For decades Canada has been doing everything possible to try and repair the grossly broken native reserve system. Every year expenditures directed to reserves are increased by all levels of government. Veritable armies of consultants are sent to reserves to improve conditions. Summits, conferences and special events are held constantly trying to address challenges on reserves in Canada and academics churn out endless long-winded but hollow papers expounding on how reserves are essential to the well being of natives in Canada.
Despite all of these efforts, the socioeconomic misery of native reserves continues and is actually growing worse. Hundreds of thousands of people are living in misery on these race based enclaves with utterly no sign of relief in sight.
When will it be time to face reality and accept that the reserve system itself is a total failure? How much more time will we let pass before coming to this general realization? How much more suffering has to happen?
One of the main things that has neutered politicians and the press alike has been the tactic utilized by people invested in the status quo of labelling all who criticize the system as racists. The tactic has now been so overused that it really is beginning to lose effect. True native leaders are beginning to surface and seek systemic change and self-serving activists like Pam Palmater & Theresa Spence are finding themselves delegated to the sidelines due to their own extremism
I am going to list the stats below that clearly demonstrate the catastrophic failure in the system. It is not racist to do this. I am not claiming these stats are like this because of the shortcomings of a race. These stats are like this due to people living in the apartheid system of racial segregation that we call reserves. Any race would be dysfunctional in the circumstances that reserve-born people find themselves in under the Indian Act.
Please look at those stats and honestly try to think to yourself how any of them will change in the current system. We can do some things to ease these issues, but as long as we have a separate class of people segregated racially and living under different set of laws, these conditions simply will not change.
The stats below came from here.
Healthcare is always a dominant issue in Canadian politics. It is cliché but true that if you don’t have your health, you truly have nothing. While supporters of the status quo love to quote a discredited study showing apparent increased cancer rates among natives near oilsands areas, they neglect to mention that natives on reserves suffer from higher cancer rates on pretty much every reserve in Canada due to lifestyles that create health problems.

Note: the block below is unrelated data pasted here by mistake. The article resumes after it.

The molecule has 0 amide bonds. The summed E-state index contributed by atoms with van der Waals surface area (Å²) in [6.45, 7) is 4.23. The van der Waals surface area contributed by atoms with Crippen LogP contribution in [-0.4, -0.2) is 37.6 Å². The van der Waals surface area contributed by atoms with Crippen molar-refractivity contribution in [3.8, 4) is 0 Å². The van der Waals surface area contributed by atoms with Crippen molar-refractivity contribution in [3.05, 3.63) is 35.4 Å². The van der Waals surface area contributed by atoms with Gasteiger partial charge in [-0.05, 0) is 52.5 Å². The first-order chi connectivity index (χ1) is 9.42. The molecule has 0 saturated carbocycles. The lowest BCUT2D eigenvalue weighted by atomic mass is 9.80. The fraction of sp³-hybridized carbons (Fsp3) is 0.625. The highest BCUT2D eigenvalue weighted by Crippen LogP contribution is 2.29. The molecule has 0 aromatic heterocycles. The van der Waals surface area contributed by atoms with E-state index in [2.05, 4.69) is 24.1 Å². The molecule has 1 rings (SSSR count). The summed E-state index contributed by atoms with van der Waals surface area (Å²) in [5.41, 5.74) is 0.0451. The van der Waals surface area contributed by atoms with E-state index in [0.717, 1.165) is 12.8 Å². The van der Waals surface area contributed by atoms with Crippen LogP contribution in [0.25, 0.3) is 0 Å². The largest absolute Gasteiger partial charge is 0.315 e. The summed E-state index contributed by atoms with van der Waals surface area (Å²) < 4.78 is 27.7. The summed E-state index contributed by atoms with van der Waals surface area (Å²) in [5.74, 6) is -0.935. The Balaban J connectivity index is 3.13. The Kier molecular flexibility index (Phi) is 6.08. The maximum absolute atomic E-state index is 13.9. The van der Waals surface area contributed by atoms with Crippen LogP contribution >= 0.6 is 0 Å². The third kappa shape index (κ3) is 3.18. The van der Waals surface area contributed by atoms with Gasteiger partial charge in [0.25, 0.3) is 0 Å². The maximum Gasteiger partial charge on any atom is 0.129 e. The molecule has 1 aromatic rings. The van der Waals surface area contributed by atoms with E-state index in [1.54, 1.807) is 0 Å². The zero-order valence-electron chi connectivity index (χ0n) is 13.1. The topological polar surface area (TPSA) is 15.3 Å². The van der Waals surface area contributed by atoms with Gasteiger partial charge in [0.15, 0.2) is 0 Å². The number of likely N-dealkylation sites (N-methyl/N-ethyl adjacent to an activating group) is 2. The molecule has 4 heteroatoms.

Teams are sent to reserves and health education programs tailored to on-reserve natives are myriad. Despite that, the health issues and challenges faced by reserve dwelling natives are untenable.
While over 76% of Canadians are non-smokers now, only 41% of natives on reserve are non smokers.One doesn’t need to be a doctor to see how this increases cases of cancer on reserves.
Drinking and other substance abuses are well above and beyond those suffered by off-reserve citizens.
Obesity rates are more than double that of off-reserve Canadians. This leads to all sorts of complications such as diabetes and heart disease.
Suicide rates among native youth are 5-6 times that of non-native youth.
All of these factors among others lead to a general and unacceptable gap in life expectancies between natives and non-natives.
In 2000, life expectancy at birth for the Registered Indian population was estimated at 68.9 years for males and 76.6 years for females. This reflects differences of 8.1 years and 5.5 years, respectively, from the 2001 Canadian population’s life expectancies.
Many health issues are related to the overwhelming poverty of residents of reserves.
Housing and poverty
Housing is a chronic issue on native reserves and I have written on why it will never improve in the current system here.
Members of the Indian Industry and others who personally benefit from the current system keep insisting that if we simply increase expenditures on housing that problems will end. That has been proven wrong so many times that it is depressingly laughable. The capacity to absorb resources for housing on reserves is infinite.